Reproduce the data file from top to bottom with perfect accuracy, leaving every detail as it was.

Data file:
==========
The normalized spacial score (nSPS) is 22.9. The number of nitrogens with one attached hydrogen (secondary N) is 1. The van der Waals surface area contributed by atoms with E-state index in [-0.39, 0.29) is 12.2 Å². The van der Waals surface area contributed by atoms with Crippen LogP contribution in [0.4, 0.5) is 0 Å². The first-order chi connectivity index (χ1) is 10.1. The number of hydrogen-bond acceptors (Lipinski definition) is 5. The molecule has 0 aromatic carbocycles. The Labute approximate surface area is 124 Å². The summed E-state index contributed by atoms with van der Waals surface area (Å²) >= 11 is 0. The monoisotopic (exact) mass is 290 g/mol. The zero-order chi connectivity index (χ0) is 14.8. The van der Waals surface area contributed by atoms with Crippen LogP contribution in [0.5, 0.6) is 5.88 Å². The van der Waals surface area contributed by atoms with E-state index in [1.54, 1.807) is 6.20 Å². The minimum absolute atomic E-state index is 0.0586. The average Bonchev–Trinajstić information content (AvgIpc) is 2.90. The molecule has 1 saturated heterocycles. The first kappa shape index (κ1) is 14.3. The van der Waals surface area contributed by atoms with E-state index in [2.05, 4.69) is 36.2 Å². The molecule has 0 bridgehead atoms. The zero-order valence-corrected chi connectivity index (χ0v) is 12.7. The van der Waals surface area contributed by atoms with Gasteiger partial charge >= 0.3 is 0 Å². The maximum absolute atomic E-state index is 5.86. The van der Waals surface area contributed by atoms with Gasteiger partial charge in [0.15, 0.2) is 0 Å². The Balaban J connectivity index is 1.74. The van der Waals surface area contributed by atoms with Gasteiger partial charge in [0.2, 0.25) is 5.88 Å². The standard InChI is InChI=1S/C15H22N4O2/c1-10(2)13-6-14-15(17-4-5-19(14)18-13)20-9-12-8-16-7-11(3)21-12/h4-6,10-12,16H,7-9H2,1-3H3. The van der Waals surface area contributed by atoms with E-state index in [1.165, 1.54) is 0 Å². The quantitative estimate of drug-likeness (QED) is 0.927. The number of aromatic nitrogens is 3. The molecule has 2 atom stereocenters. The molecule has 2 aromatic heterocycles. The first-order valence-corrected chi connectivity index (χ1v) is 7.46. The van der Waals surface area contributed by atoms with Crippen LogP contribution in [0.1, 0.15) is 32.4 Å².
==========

The normalized spacial score (nSPS) is 22.9. The number of nitrogens with one attached hydrogen (secondary N) is 1. The van der Waals surface area contributed by atoms with E-state index in [-0.39, 0.29) is 12.2 Å². The van der Waals surface area contributed by atoms with Crippen LogP contribution in [0.4, 0.5) is 0 Å². The first-order chi connectivity index (χ1) is 10.1. The number of hydrogen-bond acceptors (Lipinski definition) is 5. The molecule has 0 aromatic carbocycles. The Labute approximate surface area is 124 Å². The summed E-state index contributed by atoms with van der Waals surface area (Å²) >= 11 is 0. The monoisotopic (exact) mass is 290 g/mol. The zero-order chi connectivity index (χ0) is 14.8. The van der Waals surface area contributed by atoms with Crippen LogP contribution in [0.5, 0.6) is 5.88 Å². The van der Waals surface area contributed by atoms with E-state index in [1.54, 1.807) is 6.20 Å². The minimum absolute atomic E-state index is 0.0586. The average Bonchev–Trinajstić information content (AvgIpc) is 2.90. The molecule has 1 saturated heterocycles. The first kappa shape index (κ1) is 14.3. The van der Waals surface area contributed by atoms with E-state index in [2.05, 4.69) is 36.2 Å². The molecule has 0 bridgehead atoms. The zero-order valence-corrected chi connectivity index (χ0v) is 12.7. The van der Waals surface area contributed by atoms with Gasteiger partial charge >= 0.3 is 0 Å². The maximum absolute atomic E-state index is 5.86. The van der Waals surface area contributed by atoms with Gasteiger partial charge in [0.15, 0.2) is 0 Å². The Balaban J connectivity index is 1.74. The van der Waals surface area contributed by atoms with Gasteiger partial charge in [0.2, 0.25) is 5.88 Å². The standard InChI is InChI=1S/C15H22N4O2/c1-10(2)13-6-14-15(17-4-5-19(14)18-13)20-9-12-8-16-7-11(3)21-12/h4-6,10-12,16H,7-9H2,1-3H3. The van der Waals surface area contributed by atoms with E-state index in [1.165, 1.54) is 0 Å². The quantitative estimate of drug-likeness (QED) is 0.927. The number of aromatic nitrogens is 3. The molecule has 2 atom stereocenters. The molecule has 2 aromatic heterocycles. The first-order valence-corrected chi connectivity index (χ1v) is 7.46. The van der Waals surface area contributed by atoms with Crippen LogP contribution in [0.1, 0.15) is 32.4 Å².